Famous Quotes by Leo Tolstoy |Short Quotes by Leo Tolstoy| Famous Peoples English Quotes

  1. An agile but unintelligent and abnormal German possessed the mania of grandeur.
  2. There is one evident, indubitable manifestation of the Divinity, and that is the laws of right which are made known to the world through Revelation.
  3. Ivan Ilych’s life had been most simple and most ordinary and therefore most terrible.
  4. No one is satisfied with his position, but everyone is satisfied with his wit.
  5. It’s much better to do good in a way that no one knows anything about it.
  6. Everything ends in death, everything. Death is terrible.
  7. Genuine religion is not about speculating about God or the soul or about what happened in the past or will happen in the future; it cares only about one thing—finding out exactly what should or should not be done in this lifetime.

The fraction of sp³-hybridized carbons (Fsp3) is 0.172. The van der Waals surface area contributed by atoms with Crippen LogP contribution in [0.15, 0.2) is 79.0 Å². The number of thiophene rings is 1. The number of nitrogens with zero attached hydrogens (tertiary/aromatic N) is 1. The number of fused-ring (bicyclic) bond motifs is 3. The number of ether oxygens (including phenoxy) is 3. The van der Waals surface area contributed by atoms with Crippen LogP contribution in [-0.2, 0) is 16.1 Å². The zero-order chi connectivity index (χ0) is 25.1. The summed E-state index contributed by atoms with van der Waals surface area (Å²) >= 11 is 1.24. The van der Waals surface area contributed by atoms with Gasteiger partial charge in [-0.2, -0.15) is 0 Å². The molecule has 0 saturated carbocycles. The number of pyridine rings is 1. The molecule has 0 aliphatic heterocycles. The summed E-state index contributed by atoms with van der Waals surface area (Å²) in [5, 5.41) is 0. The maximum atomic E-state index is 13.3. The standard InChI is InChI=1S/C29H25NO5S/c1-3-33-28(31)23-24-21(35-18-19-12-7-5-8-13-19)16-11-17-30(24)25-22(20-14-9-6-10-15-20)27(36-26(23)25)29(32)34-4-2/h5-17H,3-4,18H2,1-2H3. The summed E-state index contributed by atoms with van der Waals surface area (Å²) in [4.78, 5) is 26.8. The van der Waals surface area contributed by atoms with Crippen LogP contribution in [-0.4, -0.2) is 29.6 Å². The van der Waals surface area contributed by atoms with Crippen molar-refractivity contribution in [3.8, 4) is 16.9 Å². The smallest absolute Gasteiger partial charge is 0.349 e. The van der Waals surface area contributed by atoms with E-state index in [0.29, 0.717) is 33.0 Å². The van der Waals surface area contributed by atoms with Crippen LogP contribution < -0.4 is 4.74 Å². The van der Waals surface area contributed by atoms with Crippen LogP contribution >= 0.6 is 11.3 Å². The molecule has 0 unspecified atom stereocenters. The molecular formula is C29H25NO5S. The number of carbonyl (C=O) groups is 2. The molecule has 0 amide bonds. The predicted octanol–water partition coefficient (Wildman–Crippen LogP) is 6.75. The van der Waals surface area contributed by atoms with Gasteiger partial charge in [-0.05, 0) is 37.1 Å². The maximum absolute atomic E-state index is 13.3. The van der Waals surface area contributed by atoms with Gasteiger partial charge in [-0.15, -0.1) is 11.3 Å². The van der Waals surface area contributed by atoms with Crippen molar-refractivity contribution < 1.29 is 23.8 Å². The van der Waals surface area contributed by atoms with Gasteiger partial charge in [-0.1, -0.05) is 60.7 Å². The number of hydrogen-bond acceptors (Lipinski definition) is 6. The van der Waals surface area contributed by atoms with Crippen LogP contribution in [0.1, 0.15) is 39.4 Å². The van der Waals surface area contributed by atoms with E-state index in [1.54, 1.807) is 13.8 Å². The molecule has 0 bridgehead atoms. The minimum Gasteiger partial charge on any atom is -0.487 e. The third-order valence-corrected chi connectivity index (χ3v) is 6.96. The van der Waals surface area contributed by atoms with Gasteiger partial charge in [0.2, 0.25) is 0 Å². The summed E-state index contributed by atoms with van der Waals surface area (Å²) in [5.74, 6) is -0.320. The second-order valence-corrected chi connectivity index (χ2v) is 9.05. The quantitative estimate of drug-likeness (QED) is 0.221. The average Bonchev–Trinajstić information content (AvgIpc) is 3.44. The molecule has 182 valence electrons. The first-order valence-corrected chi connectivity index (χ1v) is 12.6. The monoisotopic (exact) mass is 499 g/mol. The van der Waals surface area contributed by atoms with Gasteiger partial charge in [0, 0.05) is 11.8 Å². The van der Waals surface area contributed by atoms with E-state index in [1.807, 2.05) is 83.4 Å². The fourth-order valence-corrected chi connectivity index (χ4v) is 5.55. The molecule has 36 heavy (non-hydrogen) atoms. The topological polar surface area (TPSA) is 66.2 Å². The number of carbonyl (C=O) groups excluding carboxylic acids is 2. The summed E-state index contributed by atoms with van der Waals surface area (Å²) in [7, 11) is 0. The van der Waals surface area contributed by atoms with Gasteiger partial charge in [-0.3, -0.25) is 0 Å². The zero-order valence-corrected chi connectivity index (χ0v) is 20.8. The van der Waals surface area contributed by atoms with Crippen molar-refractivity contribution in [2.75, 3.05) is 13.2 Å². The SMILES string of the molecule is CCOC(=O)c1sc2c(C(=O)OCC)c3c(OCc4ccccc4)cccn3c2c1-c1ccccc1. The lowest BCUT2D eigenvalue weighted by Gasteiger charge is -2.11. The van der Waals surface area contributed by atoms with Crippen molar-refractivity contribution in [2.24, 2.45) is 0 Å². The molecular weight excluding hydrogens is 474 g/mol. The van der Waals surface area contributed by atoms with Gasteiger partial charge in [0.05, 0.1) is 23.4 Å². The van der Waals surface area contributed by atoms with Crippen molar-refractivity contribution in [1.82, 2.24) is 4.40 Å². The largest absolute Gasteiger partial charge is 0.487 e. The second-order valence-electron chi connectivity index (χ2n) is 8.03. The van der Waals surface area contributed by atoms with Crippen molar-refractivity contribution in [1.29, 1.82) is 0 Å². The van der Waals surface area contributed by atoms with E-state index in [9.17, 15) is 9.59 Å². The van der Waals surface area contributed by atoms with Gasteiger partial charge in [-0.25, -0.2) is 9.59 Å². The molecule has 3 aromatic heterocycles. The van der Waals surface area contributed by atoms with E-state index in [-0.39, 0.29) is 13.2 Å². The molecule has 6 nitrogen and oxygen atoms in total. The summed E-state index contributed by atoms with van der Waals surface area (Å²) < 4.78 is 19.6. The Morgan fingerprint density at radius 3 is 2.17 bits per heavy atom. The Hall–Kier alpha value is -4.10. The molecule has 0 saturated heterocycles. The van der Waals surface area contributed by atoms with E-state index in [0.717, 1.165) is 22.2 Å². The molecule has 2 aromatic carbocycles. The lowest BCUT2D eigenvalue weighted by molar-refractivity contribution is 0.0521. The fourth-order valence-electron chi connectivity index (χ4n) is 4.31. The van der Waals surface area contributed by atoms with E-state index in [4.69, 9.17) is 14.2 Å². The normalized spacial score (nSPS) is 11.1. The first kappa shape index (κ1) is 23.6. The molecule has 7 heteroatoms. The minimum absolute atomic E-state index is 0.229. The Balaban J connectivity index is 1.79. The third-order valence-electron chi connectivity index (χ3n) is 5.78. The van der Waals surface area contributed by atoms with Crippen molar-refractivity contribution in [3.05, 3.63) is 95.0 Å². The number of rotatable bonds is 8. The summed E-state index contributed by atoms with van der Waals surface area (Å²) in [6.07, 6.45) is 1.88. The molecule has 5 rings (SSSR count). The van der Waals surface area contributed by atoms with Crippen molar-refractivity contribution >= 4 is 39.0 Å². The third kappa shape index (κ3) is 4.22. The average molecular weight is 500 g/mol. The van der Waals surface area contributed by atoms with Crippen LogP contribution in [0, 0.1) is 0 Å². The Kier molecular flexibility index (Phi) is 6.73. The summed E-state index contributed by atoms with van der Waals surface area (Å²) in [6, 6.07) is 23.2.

8. He [Platon Karataev] did not understand, and could not grasp the significance of words taken apart from the sentence. Every word and every action of his was the expression of a force uncomprehended by him, which was his life.
  9. It is hard for anyone who is dissatisfied not to blame someone else, and especially the person nearest of all to him, for the ground of his dissatisfaction.
  10. The subject of history is the life of people and of humanity. To catch and pin down in words — that is, to describe directly the life, not only of humanity but even of a single people, appears to be impossible.